The importance of warming up
Regardless of the exercise you have in mind, your horse needs to spend at least a few minutes warming up, Reinhold’s Wellness noted. This way, the horse’s muscles get a chance to stretch a bit, which can help reduce the chance of any tearing and help extend the animal’s overall stamina. The easiest warm-up activity is simply to walk for 10-15 minutes, with the horse alternating patterns between large circles and serpentines. Before starting the proper exercise regimen, though, let the horse cool down by enjoying a brief canter.
Use ground poles
Walking is a great form of exercise for most horses, and spicing it up a bit can build on the overall effect. For this exercise, lay three to five ground poles about five feet apart; the number of actual poles and the distance can vary depending on horse’s experience, and you should always start off small. The goal is to simply have the horse trot back and forth between the poles, working to ensure that the animal picks up its feet with each step and develops a certain rhythm. By engaging in this exercise, the horse is working on building its abdominal muscles, which can result in stronger, more fluid strides. For an added challenge, raise the poles off the ground a few inches as the horse gains more experience. As Equus magazine noted, another exercise involves undulating terrain. Here, trainers can make hills that allow the horse to jump small distances, which can build muscles around the back and reduce fat around the belly.
The Half Split
This exercise finds the horse practicing a quarter to full turn about the forehand. Effectively, you’re helping to make the horse’s movements more fluid and natural, teaching the animal to move away from a light inside leg, as Equine Chronicle noted. This specific movement will serve as the foundation for several other other exercises, including precise cornering, lateral work and straightness control. As far as specific muscles being engaged, the Half Split can strengthen both the multifidus system – muscles around the base of the spine – and the lateral and rotative pelvic control muscle. However, it’s important to start the horse off small – two steps are good for a novice – while making sure the animal always steps under its body with the inside hind leg. Also, be on the look out for any evasive behavior from the horse, including walking on the outside shoulder and those attempts for backwards stepping.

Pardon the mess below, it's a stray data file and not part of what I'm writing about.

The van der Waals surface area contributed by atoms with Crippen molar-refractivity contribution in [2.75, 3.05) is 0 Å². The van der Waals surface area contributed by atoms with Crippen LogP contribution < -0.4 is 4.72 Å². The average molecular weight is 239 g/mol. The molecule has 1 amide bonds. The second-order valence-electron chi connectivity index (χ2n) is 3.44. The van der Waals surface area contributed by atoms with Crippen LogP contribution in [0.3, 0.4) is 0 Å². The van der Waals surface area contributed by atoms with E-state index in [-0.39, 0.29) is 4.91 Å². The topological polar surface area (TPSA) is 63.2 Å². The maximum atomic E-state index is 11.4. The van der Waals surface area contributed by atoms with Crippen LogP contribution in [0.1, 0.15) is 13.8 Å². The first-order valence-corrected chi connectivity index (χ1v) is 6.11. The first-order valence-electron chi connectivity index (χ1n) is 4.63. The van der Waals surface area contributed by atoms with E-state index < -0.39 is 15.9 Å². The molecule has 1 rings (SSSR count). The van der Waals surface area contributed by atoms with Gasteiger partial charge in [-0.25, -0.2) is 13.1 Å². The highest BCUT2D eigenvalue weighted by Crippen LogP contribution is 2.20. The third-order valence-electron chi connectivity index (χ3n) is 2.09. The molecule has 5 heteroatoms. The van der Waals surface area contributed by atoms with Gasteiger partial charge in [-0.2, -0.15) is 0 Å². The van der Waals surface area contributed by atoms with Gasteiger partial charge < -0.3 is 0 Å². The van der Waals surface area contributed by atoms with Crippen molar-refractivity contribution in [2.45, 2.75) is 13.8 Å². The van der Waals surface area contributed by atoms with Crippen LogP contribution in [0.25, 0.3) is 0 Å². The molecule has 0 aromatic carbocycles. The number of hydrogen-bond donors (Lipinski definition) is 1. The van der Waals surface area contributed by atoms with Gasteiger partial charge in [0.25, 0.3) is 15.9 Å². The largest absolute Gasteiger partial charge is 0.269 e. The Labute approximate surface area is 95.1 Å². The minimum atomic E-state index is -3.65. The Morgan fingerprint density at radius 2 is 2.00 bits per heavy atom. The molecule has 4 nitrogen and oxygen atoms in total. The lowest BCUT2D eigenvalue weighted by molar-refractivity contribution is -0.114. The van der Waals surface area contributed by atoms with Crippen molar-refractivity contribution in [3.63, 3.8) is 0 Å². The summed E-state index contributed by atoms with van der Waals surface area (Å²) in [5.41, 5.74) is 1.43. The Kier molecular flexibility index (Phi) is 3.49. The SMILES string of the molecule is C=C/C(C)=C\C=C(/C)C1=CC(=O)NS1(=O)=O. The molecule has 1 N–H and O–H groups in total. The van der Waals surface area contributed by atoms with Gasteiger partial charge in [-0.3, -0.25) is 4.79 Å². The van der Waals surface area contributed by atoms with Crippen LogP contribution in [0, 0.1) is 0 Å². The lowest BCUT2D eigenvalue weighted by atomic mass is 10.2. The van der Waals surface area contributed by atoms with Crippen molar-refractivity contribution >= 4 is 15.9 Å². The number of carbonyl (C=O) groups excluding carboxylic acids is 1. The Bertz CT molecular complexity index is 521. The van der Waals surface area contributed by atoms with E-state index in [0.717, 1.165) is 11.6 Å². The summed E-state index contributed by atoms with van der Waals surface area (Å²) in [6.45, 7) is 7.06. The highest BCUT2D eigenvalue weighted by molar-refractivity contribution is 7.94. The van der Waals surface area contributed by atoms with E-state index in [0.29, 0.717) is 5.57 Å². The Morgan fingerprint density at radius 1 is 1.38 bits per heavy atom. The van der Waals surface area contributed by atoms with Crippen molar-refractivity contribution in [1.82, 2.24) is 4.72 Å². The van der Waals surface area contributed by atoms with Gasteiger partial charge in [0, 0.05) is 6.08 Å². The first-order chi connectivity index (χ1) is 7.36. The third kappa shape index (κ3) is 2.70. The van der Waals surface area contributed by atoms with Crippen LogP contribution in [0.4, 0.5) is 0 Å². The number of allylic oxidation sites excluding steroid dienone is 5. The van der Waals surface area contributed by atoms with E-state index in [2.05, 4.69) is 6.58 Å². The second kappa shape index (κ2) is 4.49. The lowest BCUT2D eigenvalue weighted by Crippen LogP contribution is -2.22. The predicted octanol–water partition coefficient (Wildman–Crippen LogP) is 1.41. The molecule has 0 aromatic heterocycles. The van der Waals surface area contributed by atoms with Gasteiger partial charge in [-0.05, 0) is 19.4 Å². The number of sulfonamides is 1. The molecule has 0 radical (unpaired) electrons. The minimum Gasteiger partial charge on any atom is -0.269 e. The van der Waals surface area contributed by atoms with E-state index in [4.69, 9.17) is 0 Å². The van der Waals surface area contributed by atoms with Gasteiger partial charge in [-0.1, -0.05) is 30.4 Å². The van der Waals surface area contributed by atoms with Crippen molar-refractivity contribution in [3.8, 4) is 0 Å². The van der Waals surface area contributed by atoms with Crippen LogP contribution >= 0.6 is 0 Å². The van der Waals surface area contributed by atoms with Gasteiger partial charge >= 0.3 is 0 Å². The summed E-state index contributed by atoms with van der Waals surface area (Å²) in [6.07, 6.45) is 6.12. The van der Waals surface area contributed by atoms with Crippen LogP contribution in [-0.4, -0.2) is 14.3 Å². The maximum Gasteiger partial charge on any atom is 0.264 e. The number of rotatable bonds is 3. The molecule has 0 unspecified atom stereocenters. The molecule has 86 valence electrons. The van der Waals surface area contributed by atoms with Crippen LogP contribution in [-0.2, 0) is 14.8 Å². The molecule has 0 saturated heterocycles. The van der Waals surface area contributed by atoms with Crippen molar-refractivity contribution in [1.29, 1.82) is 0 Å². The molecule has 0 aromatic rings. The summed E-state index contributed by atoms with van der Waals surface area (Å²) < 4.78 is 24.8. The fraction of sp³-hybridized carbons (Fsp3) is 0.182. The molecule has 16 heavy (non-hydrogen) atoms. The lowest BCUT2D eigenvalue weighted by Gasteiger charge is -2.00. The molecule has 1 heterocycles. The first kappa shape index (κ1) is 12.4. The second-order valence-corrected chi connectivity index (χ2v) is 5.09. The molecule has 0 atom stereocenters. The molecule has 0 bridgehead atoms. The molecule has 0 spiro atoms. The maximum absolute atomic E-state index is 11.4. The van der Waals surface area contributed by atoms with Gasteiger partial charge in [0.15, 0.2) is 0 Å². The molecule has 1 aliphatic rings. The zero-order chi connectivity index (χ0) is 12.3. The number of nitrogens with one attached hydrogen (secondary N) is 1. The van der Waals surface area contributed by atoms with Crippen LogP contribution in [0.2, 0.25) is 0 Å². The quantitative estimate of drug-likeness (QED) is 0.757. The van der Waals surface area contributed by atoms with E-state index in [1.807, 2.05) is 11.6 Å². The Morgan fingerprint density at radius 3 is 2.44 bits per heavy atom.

Just as humans might work sit-ups into their personalized regimens, so too can horses benefit from a similar exercise, according to Horse-Canada.com. However, in order to complete these sit-ups, the horse is going to need your assistance. Once the horse is standing square, move to its side and, with your index and middle finger, push up on the pectoral muscles in the animals’ mid-chest. The horse should respond by moving its chest bone and thoracic area upward, with the goal being to flatten the back by forcing these muscles to contract. If done properly, these sit-ups can help strengthen the muscles around the pelvis, spine and in the abdominal area, all of which contribute to proper posture. However, it’s important you don’t push too hard or too long with your fingers. Approximately 10 seconds per sit-up, done with medium strength, should be enough to illicit results.
The strength of supplements
As beneficial as regular exercise is, supplements can further improve a horse’s overall strength. With a mix of vitamins and minerals, JC’s X-Tie Up™ promotes healthy muscle function.